Sunday, September 7, 2008

#61: Son of Rambow


Son of Rambow
Directed by Garth Jennings
Written by Garth Jennings
Released April 4, 2008 (UK)

Beginning in 1982, three young friends in Mississippi began shooting a shot-for-shot remake of the first Indiana Jones film, Raiders of the Lost Ark. It took them seven years to complete, and by the end of the process, their friendships had been torn apart. It took almost two decades - and a lot of Internet legend - for that film, which became known as Raiders of the Lost Ark: The Adaptation, to surface. I first heard about the remarkable accomplishment on the Aint it Cool website, but the March 2004 issue of Vanity Fair featured a story about the movie, called Raiders of the Lost Backyard. (I highly rec' following that link for the whole, unbelievable story of how these kids made a movie.)

Now, I can't say for certain that Garth Jennings knew about this story when he wrote Son of Rambow, but I couldn't help but think about those Raiders kids as I watched Jennings' uplifting, heartwarming film about two unlikely friends who come together to pay tribute to the action classic First Blood.

Son of Rambow opens with an immediate juxtaposition of its two main characters: as young Will Proudfoot (Bill Milner) joins his family and the other members of the oppressive religious "brethren" in a protest outside of a small movie theater, Lee Carter (Will Poulter) - the bully at Will's school - sits inside smoking a cigarette and making a VHS bootleg video copy of the aforementioned Stallone film.

Soon, a chance meeting in the hallway of their school (Proudfoot is not allowed to watch anything on television, so he is sitting in the hallway when Carter is booted from class) leads the two boys to begin spending time together. Proudfoot "accidentally" watches Carter's bootleg of First Blood and his mind, already bursting with fantastical images that he draws on any surface he can find, becomes obsessed with his own version of the Rambo story: he is the titular son of John Rambo, and must save his fictional father from the clutches of an evil character named Scarecrow, an army of followers, and a flying dog with machine guns on his wings.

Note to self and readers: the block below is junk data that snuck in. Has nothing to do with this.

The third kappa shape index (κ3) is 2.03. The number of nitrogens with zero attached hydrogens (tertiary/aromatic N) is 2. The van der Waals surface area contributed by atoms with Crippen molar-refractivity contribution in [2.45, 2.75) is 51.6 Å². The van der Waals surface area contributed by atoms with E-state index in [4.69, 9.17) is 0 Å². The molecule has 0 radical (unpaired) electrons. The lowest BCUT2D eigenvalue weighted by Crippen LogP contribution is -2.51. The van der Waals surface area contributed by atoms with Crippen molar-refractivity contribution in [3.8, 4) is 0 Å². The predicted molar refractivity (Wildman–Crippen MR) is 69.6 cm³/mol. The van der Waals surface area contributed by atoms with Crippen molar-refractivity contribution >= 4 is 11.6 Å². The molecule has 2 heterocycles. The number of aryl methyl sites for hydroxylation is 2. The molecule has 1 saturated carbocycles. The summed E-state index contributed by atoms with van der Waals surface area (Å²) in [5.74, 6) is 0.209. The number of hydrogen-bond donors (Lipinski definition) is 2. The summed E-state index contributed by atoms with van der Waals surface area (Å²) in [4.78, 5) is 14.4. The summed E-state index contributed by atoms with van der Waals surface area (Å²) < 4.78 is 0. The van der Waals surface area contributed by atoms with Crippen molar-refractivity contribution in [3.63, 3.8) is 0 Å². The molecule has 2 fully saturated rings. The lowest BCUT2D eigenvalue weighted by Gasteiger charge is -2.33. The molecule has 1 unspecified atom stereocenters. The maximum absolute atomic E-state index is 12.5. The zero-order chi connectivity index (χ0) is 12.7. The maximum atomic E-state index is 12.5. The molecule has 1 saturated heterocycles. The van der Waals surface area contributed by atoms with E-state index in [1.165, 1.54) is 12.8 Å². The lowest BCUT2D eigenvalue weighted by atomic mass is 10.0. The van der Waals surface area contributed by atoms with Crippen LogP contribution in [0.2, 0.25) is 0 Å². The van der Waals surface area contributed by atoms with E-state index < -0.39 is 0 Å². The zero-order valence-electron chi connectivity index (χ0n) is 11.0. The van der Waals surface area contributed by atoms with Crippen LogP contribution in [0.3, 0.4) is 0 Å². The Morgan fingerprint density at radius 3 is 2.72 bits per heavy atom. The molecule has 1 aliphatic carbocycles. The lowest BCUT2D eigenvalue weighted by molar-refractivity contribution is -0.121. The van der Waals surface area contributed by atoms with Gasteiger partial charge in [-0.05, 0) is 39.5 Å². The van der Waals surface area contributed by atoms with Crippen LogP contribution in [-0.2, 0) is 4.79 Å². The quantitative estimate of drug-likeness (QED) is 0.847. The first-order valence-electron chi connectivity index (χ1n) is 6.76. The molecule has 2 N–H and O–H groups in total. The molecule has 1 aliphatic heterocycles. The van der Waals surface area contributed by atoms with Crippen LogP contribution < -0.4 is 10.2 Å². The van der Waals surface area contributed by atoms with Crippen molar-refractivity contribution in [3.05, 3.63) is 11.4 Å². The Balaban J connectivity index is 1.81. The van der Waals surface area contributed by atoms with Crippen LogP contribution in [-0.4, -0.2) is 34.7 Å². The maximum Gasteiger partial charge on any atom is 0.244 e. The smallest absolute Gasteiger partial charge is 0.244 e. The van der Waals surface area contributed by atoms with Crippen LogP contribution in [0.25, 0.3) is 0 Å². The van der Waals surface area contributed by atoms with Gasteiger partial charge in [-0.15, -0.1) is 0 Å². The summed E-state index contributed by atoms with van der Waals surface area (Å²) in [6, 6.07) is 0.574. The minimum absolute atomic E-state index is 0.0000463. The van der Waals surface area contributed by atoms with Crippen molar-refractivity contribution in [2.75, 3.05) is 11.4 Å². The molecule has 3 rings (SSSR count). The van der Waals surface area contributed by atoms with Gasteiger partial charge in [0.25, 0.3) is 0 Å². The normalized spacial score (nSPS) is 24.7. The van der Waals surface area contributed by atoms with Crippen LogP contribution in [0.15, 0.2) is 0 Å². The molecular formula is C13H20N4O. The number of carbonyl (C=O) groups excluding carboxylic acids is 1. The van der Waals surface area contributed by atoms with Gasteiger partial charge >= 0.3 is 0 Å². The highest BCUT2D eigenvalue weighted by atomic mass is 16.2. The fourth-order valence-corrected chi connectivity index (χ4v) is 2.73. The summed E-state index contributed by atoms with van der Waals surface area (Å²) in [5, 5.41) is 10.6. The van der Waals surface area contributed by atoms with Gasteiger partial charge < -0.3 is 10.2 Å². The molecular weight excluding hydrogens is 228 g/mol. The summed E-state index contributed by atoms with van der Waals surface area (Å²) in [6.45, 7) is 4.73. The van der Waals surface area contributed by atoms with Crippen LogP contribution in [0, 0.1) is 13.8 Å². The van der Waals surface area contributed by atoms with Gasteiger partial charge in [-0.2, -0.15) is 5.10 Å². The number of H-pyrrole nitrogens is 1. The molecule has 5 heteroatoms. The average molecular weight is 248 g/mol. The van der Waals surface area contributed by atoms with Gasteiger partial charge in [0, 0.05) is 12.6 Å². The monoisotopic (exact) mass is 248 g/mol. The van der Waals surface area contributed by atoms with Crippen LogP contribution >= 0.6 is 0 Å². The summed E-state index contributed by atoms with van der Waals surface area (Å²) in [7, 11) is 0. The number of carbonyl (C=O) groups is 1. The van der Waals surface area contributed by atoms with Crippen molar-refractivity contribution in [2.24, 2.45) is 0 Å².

The boys also cross paths with a charismatic French foreign exchange student, who has become so bored with making out with every girl at their school that he and his band of hangers-on attempt to co-op the making of the film. This intrusion leads to various places, namely a hilarious scene involving a very Wes Anderson-ian "backstage" party and the splintering of Carter and Proudfoot's friendship. Really, the whole movie has this Rushmore through the eyes of Michel Gondry vibe, if Max Fischer loved movies instead of Mrs. Cross.

I pretty much loved every single thing about Son of Rambow, from the incredible performances by all the young actors (Poulter's comic timing is insane for a boy his age, and he reminded me a lot of River Phoenix in Stand by Me) to Jennings' gorgeous directing and Jess Hall's sumptuous cinematography (if you think I'm being a little flowery with "sumptuous," wait until you see how cool Hall manages to make burned out buildings and wreckage look). I had to work immediately after watching this at home, and really regretted not being able to take in a second viewing, with or without the commentary track.

Son of Rambow marks the 1/6th point of my completion with this 365 movies in a year project, and I couldn't think of a better way to reinvigorate myself to keep this going. This movie was truly a hidden gem that I am really disappointed I didn't see at my local arthouse theater in Omaha in the one week it swept through town. It's a killer meditation on childhood, friendship, and the kind of sense of fantasy and adventure that the world eventually tears away from us as we grow older.

For more on Son of Rambow:
- Movie information at IMDB and Wikipedia.
- Check out the official site.

The Son of Rambow trailer:

YouTube has the first 10 minutes of Raiders of the Lost Ark: The Adaptation:

No comments: